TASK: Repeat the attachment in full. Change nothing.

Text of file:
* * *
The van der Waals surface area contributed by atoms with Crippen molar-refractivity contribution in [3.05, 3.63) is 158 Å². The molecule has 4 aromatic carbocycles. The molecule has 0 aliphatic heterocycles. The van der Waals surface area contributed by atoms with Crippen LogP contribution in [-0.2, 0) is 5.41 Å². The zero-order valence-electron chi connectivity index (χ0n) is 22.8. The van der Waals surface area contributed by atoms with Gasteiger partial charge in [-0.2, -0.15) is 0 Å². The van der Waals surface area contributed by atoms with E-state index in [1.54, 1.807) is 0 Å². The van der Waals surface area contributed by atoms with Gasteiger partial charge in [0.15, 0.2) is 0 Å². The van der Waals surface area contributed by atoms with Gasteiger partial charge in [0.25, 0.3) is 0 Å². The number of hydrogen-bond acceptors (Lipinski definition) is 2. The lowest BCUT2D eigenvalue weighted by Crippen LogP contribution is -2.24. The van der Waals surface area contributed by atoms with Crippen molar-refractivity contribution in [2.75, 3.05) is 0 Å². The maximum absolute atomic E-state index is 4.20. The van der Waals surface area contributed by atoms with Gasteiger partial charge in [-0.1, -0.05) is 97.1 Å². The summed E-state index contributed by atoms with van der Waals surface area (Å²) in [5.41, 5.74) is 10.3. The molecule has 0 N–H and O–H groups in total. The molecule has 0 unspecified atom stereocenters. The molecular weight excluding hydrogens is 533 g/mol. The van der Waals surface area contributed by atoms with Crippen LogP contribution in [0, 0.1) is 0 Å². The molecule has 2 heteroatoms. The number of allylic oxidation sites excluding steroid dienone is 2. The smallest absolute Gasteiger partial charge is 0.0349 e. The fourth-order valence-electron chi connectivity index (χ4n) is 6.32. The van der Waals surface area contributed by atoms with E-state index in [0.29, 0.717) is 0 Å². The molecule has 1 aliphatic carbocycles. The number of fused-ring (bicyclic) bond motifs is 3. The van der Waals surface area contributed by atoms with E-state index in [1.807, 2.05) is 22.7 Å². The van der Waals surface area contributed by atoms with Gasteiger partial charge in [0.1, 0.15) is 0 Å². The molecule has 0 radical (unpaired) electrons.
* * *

The van der Waals surface area contributed by atoms with Crippen molar-refractivity contribution in [3.05, 3.63) is 158 Å². The molecule has 4 aromatic carbocycles. The molecule has 0 aliphatic heterocycles. The van der Waals surface area contributed by atoms with Crippen LogP contribution in [-0.2, 0) is 5.41 Å². The zero-order valence-electron chi connectivity index (χ0n) is 22.8. The van der Waals surface area contributed by atoms with Gasteiger partial charge in [-0.2, -0.15) is 0 Å². The van der Waals surface area contributed by atoms with E-state index in [1.54, 1.807) is 0 Å². The van der Waals surface area contributed by atoms with Gasteiger partial charge in [0.15, 0.2) is 0 Å². The van der Waals surface area contributed by atoms with Gasteiger partial charge in [0.25, 0.3) is 0 Å². The number of hydrogen-bond acceptors (Lipinski definition) is 2. The lowest BCUT2D eigenvalue weighted by Crippen LogP contribution is -2.24. The van der Waals surface area contributed by atoms with Crippen molar-refractivity contribution in [2.75, 3.05) is 0 Å². The maximum absolute atomic E-state index is 4.20. The van der Waals surface area contributed by atoms with Gasteiger partial charge in [-0.1, -0.05) is 97.1 Å². The summed E-state index contributed by atoms with van der Waals surface area (Å²) in [5.41, 5.74) is 10.3. The molecule has 0 N–H and O–H groups in total. The molecule has 0 unspecified atom stereocenters. The molecular weight excluding hydrogens is 533 g/mol. The van der Waals surface area contributed by atoms with Crippen LogP contribution in [0, 0.1) is 0 Å². The molecule has 2 heteroatoms. The number of allylic oxidation sites excluding steroid dienone is 2. The smallest absolute Gasteiger partial charge is 0.0349 e. The fourth-order valence-electron chi connectivity index (χ4n) is 6.32. The van der Waals surface area contributed by atoms with E-state index in [0.29, 0.717) is 0 Å². The molecule has 1 aliphatic carbocycles. The number of fused-ring (bicyclic) bond motifs is 3. The van der Waals surface area contributed by atoms with E-state index in [1.807, 2.05) is 22.7 Å². The van der Waals surface area contributed by atoms with Gasteiger partial charge in [0.1, 0.15) is 0 Å². The molecule has 0 radical (unpaired) electrons.